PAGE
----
Cruise in Control: Fifth "Mission: Impossible" not the tops but still delivers the goods
Mission: Impossible - Rogue Nation (2015)
131 min., rated PG-13.
Once based on the 1966 TV series, the "Mission: Impossible" films could easily double for the James Bond films with Tom Cruise in the 007 role and all of their globe-trotting, megalomaniac villains, femme fatales, and death-defying stunts of derring-do. They have all had their own merits, each directed by a different notable filmmaker (Brian De Palma, John Woo, J.J. Abrams, and Brad Bird) who brought an inexhaustible freshness to each entry. This being the fifth installment, "Mission: Impossible - Rogue Nation" delivers the goods even after 2011's crackerjack "Mission: Impossible - Ghost Protocol"—decidedly the best in the series—and it seems the series will need the hackiest of helmers or lose Tom Cruise before it ever self-destructs for good. Luckily, even though he's not scaling the outside of the world's tallest building in Dubai with just a pair of thermo gloves this time, it's still fun to watch Cruise hanging off stuff and putting his life on the line, a safety net be damned.
Just when Ethan Hunt (Tom Cruise) thought he was out, they pulled him back in. At the end of "Ghost Protocol" after saving the world from nuclear warheads with the help of his team, he was tasked with a new mission involving The Syndicate, a shadowy terrorist organization composed of ex-government agents, led by the sinister Soloman Lane (Sean Harris). Before believing that such an organization does not exist, Ethan is captured but soon escapes, thanks to Ilsa Faust (Rebecca Ferguson), an undercover British Intelligence operative with ties to The Syndicate. Meanwhile, with the IMF (Impossible Mission Force) disbanded, analyst William Brandt (Jeremy Renner) is placed under investigation for misconduct in Washington, D.C. by CIA director Alan Hunley (Alec Baldwin), who's determined to shut them down. Six months later in Havana, Cuba, the disgraced Ethan goes off the grid and trots the globe as a fugitive, enlisting colleague Benji Dunn (Simon Pegg) when he starts following Lane. In order to stop Lane's terrorist attacks, Ethan might have to trust the enigmatic Ilsa Faust.
A workmanlike spy thriller showcasing practical stunts that are much, much more than that, "Mission: Impossible - Rogue Nation" was written and directed by Christopher McQuarrie (who last helmed 2012's "Jack Reacher," also starring Tom Cruise), and it really is a director's movie. Anyone can point and shoot, but McQuarrie seems to opt for a cleaner, more fluid action style that leaves one exhilarated and exhausted, in a good way, and makes us care. In terms of story and characters, this is still pretty standard espionage stuff and not as tight with the particulars but made involving by writer-director McQuarrie's assuredness with his storytelling that mostly coheres from one sensational action set-piece to the next. The characters are mainly all-business, but there is still a camaraderie between Hunt and his team. A bona fide movie star and quite the daredevil (no matter where you stand with him as a celebrity), 53-year-old Tom Cruise assures everyone that age is just a number and that proving his physical prowess and being up for anything by doing his own stunts is the only special effect a summer blockbuster really needs. Even if the viewer learns nothing more about Ethan Hunt, Cruise barely misses a beat in the role he first played when he was 34.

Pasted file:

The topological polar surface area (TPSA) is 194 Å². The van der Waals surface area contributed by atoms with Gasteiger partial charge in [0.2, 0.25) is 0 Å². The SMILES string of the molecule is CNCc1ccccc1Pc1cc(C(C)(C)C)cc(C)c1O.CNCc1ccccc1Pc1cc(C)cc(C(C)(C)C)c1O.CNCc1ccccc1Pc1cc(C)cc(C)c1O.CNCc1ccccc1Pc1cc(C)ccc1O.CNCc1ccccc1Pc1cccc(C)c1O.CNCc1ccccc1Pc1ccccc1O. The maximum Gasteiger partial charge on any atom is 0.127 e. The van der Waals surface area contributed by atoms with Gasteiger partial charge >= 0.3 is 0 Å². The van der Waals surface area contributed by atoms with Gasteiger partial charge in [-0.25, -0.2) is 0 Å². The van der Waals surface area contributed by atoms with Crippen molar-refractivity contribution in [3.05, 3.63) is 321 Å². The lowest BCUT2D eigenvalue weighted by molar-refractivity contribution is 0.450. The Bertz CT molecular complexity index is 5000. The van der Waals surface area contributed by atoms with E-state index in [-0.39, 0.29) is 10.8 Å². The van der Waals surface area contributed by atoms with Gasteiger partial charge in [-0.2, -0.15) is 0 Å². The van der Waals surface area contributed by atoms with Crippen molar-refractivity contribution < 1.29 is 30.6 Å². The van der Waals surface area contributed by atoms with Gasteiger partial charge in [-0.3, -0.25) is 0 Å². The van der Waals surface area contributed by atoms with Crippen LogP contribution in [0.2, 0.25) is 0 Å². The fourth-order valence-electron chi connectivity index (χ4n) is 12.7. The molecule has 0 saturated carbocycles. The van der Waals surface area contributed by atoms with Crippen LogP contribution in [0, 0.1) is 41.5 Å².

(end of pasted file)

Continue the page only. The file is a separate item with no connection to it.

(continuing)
With Michelle Monaghan long gone as Ethan Hunt's wife Julia and Paula Patton's team member Jane Carter forgotten about, the film doubly belongs to one Rebecca Ferguson, who's something of a discovery. New to the series, the Swedish stunner is a fierce, captivating force and her breakout turn as alluring double agent Ilsa Faust gives her enough layers and more to do than any female in the series. Simon Pegg's tech field agent Benji returns and has evolved into more than just comic relief. For continuity purposes, Jeremy Renner and Ving Rhames return as William Brandt and Luther Stickell but are both kept on the sidelines for a while, trying to find Ethan and Benji. Alec Baldwin also makes an amusing addition to the series with his back-and-forth with Renner as CIA bigwig Alan Hunley, who will undoubtedly be back for a sixth movie. If there's any weak spot, Sean Harris has the face and voice of a menacing villain as Soloman Lane, but he's far less chilling here than he was as a possessed madman in "Deliver Us From Evil."
In just the pre-credit sequence, Cruise's Ethan grabs onto the side of a cargo plane taking off a runway in Minsk, Belarus, and holds on for dear life. Following it up is a knockout sequence set at the Vienna Opera as Ethan must stop three assassins targeting the Austrian Chancellor at a performance of Giacomo Puccini's "Turnadot." There's an elegant, measured Hitchcockian flair à la "The Man Who Knew Too Much" to the tension-loaded staging of Ethan fighting with one of the baddies on a catwalk that keeps levitating. A hold-your-breath underwater mission and a stupendously staged high-speed chase with a BMW and motorcycles from the streets of Casablanca, Morocco, to a switchback mountain road also spark that giddy excitement you want to feel in every action film. With most of these set-pieces front-loaded, the film's zip starts to flag before the satisfying showdown, but you can't have everything. "Mission: Impossible - Rogue Nation" is also a jot less fun than "Ghost Protocol," but by and large, this is shrewdly made action filmmaking with stunts that keep topping the last. It's not possible but definite that audiences searching for nothing more than thrilling popcorn entertainment will get their money's worth in two-plus hours' time.